If there is nothing available locally and you can’t afford to go somewhere else, decision taken. Easy: do it online.
Even if an onsite course is an option, you might still want to consider a couple of other factors before you commit.
Are you very social? Are you very anti-social?
Maybe you thrive being with and working with other people. If this is the case, there might be a lot you would miss out on with an online bootcamp. Relatedly, doing an onsite bootcamp can connect you with other people working in the same sector and help you to develop a professional network. This could be invaluable. Or, perhaps you study better alone and feel that other people get in the way.
What is your learning style? Are you a good self learner?
Perhaps you need other people around (either peers or a teacher) to drive you along the process? Again, you can check this by going through some of the many free online resources and see how it goes for you. (Do note that some of the paid online courses also provide a mentor who will track your progress and give you a call each week to address any issues you might have.)
Next you will want to consider the type of programmer do you want to be and what type of job do you want to land.
Each bootcamp (paid and free) offers a different curricula with a different focus.
You should spend some time considering what you want your focus to be and choose accordingly. Do some research on what each of the bootcamps offer — look at the tracks they offer as well the specific subjects and languages. Switchup offers a relatively decent overview (of the paid courses).
At a glance, the available bootcamps offer front end, back end, full stack, UX/UI, data science, software engineer, cyber security, digital marketing, AI programming, and more.
And you can of course supplement any program you do choose with other resources…
On to our penultimate consideration: how much do you already know? Maybe you know absolutely nothing. Perhaps you’re already comfortable with the basics. You might even consider yourself advanced.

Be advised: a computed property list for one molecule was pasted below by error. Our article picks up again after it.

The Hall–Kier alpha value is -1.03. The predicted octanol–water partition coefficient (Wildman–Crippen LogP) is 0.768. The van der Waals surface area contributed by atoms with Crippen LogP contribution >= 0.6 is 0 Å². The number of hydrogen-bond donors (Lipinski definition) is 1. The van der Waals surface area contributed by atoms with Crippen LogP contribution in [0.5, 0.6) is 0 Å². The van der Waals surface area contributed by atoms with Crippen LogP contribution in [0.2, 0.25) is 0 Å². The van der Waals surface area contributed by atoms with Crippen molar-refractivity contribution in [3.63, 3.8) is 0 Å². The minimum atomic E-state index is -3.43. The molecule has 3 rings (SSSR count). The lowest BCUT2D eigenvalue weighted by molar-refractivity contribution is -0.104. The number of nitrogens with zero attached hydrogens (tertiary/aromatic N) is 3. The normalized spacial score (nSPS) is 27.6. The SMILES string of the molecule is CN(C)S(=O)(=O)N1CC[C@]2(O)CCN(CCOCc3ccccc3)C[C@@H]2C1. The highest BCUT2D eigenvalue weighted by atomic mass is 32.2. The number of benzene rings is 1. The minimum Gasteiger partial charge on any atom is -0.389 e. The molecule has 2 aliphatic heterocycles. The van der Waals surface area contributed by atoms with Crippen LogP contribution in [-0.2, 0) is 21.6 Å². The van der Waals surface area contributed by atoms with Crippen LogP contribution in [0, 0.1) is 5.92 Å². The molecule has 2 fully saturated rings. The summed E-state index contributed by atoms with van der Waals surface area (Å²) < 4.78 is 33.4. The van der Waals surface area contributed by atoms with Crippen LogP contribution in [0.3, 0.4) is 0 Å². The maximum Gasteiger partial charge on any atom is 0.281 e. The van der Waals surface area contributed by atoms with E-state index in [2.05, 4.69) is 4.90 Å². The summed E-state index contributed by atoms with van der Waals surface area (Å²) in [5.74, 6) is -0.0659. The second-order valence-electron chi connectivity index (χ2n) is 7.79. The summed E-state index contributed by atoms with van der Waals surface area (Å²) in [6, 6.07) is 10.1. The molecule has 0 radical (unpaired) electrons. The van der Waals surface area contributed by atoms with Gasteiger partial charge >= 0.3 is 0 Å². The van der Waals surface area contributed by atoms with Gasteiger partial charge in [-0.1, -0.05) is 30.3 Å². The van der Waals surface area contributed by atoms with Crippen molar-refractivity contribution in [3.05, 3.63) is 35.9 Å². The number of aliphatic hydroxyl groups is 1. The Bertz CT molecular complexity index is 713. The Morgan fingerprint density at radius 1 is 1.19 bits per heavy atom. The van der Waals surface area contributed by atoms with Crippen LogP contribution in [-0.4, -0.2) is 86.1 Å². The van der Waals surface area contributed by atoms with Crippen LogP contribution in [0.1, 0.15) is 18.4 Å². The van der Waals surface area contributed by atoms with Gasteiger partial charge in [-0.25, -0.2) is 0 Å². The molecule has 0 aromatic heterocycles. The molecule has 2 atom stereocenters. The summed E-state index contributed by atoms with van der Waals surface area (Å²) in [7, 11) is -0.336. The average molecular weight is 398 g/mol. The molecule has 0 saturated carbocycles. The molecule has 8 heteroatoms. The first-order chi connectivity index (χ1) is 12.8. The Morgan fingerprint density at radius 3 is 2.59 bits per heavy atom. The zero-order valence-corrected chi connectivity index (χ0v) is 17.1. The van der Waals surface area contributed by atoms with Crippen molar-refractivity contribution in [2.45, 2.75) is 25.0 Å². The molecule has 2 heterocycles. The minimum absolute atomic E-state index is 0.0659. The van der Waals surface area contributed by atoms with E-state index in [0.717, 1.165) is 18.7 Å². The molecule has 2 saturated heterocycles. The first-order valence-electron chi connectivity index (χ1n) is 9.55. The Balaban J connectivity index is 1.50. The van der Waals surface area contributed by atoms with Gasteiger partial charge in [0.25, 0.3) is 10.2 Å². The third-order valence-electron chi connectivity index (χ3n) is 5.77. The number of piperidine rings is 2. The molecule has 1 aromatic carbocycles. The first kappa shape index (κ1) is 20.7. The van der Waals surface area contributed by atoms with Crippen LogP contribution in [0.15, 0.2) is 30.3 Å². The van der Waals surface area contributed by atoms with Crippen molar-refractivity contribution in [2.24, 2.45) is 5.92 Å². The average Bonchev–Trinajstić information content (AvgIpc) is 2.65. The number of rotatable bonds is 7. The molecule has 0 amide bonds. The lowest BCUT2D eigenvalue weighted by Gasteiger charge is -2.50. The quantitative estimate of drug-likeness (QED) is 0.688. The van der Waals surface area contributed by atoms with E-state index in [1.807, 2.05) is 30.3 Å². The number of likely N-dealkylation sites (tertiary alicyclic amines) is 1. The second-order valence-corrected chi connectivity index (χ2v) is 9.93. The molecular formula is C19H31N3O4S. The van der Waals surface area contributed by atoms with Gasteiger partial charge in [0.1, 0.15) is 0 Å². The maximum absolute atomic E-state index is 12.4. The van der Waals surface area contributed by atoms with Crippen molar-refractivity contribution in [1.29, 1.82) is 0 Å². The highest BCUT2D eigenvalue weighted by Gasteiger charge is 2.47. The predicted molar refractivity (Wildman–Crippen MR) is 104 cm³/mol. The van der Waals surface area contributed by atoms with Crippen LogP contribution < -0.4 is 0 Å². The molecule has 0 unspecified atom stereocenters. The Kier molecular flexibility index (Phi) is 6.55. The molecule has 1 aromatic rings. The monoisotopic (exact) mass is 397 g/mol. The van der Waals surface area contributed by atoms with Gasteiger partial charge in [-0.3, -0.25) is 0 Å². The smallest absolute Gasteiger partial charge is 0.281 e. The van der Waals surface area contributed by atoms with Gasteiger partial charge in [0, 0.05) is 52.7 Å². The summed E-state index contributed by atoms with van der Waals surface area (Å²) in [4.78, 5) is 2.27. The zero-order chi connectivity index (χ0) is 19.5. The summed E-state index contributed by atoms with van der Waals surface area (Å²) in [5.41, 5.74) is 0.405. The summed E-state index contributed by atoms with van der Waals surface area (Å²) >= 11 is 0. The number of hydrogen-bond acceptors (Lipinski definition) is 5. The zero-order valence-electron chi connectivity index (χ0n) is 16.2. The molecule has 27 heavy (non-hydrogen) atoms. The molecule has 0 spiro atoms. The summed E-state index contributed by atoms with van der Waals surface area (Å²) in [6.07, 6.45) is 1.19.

Different bootcamps presume varying levels of pre exposure to programming. Some, for example offer dedicated prep courses, others focus on a very specific topic that requires a whole wealth of knowledge on day one.
Figure out where you are, choose a course level that is appropriate for you, and consider using the myriad of free online courses to get a head start (especially if you end up choosing a paid, full time bootcamp).
Finally, bootcamps range from 4 weeks to 40 weeks. This is a wild difference. What you choose depends on what you want to achieve in terms of the area of programming you want to enter, how soon you want to try to hit the ground running, how much time you have, whether it is part or full time, and the area you would like to get into.
If you want to be full stack, this will of course take longer than focussing on the front end alone.
You can always build in stages. For example, starting with the front end and going back later for the back end, perhaps once you are already working. Or you can jump in and go straight for the full stack option.
Other things to consider
From what I have read about bootcamp coding educations as opposed to university coding educations, they lack sufficient focus on problem solving and theoretical concepts, such as algorithms and data structures. They focus more exclusively on the technical and code skills to get job-ready on paper.
You might want to consider seeking supplemental reading materials that focus on these areas to overcome this weakness.
In short, whether or not you should pay to go to a bootcamp depends on your situation.
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Who knows if this is the correct choice. Time will tell. To date, I have not been disappointed.
In terms of developing a professional network, I plan to go to more specialised (shorter) onsite bootcamps in the future once I have already broken into the sector and know a bit more about what I am doing.
In a chart
And here it is all again in an image combining all six considerations: